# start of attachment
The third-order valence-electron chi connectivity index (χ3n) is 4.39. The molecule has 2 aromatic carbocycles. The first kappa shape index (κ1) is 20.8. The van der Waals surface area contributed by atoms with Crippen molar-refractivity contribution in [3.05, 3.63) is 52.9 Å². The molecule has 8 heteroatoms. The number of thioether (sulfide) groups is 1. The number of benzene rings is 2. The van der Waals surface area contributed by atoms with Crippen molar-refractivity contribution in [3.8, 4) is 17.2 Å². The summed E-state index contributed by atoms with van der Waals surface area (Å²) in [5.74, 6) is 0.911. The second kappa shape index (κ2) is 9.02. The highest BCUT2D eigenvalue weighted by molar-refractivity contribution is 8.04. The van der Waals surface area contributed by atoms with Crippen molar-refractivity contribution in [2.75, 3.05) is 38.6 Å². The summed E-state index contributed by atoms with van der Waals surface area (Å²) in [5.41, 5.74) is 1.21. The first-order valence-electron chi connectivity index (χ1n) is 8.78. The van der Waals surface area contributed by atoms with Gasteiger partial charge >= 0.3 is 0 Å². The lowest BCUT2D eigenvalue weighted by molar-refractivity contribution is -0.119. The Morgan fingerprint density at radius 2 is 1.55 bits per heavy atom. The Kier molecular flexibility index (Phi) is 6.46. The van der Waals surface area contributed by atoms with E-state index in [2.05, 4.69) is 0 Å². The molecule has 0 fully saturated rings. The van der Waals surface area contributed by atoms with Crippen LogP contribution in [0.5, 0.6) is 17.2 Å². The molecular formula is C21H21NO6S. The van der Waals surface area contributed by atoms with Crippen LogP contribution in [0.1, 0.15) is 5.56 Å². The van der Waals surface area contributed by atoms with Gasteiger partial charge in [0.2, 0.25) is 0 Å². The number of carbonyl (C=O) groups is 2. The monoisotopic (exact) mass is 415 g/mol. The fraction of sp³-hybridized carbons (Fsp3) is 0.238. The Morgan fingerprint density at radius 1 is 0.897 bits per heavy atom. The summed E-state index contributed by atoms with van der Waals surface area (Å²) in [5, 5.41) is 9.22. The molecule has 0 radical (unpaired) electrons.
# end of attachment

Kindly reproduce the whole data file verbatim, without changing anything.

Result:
The third-order valence-electron chi connectivity index (χ3n) is 4.39. The molecule has 2 aromatic carbocycles. The first kappa shape index (κ1) is 20.8. The van der Waals surface area contributed by atoms with Crippen molar-refractivity contribution in [3.05, 3.63) is 52.9 Å². The molecule has 8 heteroatoms. The number of thioether (sulfide) groups is 1. The number of benzene rings is 2. The van der Waals surface area contributed by atoms with Crippen molar-refractivity contribution in [3.8, 4) is 17.2 Å². The summed E-state index contributed by atoms with van der Waals surface area (Å²) in [5.74, 6) is 0.911. The second kappa shape index (κ2) is 9.02. The highest BCUT2D eigenvalue weighted by molar-refractivity contribution is 8.04. The van der Waals surface area contributed by atoms with Crippen molar-refractivity contribution in [2.75, 3.05) is 38.6 Å². The summed E-state index contributed by atoms with van der Waals surface area (Å²) in [5.41, 5.74) is 1.21. The first-order valence-electron chi connectivity index (χ1n) is 8.78. The van der Waals surface area contributed by atoms with Gasteiger partial charge >= 0.3 is 0 Å². The lowest BCUT2D eigenvalue weighted by molar-refractivity contribution is -0.119. The Morgan fingerprint density at radius 2 is 1.55 bits per heavy atom. The Kier molecular flexibility index (Phi) is 6.46. The van der Waals surface area contributed by atoms with E-state index in [2.05, 4.69) is 0 Å². The molecule has 0 fully saturated rings. The van der Waals surface area contributed by atoms with Crippen LogP contribution in [0.5, 0.6) is 17.2 Å². The molecular formula is C21H21NO6S. The van der Waals surface area contributed by atoms with Crippen LogP contribution in [0.1, 0.15) is 5.56 Å². The van der Waals surface area contributed by atoms with Gasteiger partial charge in [0.2, 0.25) is 0 Å². The number of carbonyl (C=O) groups is 2. The monoisotopic (exact) mass is 415 g/mol. The fraction of sp³-hybridized carbons (Fsp3) is 0.238. The Morgan fingerprint density at radius 1 is 0.897 bits per heavy atom. The summed E-state index contributed by atoms with van der Waals surface area (Å²) in [5, 5.41) is 9.22. The molecule has 0 radical (unpaired) electrons.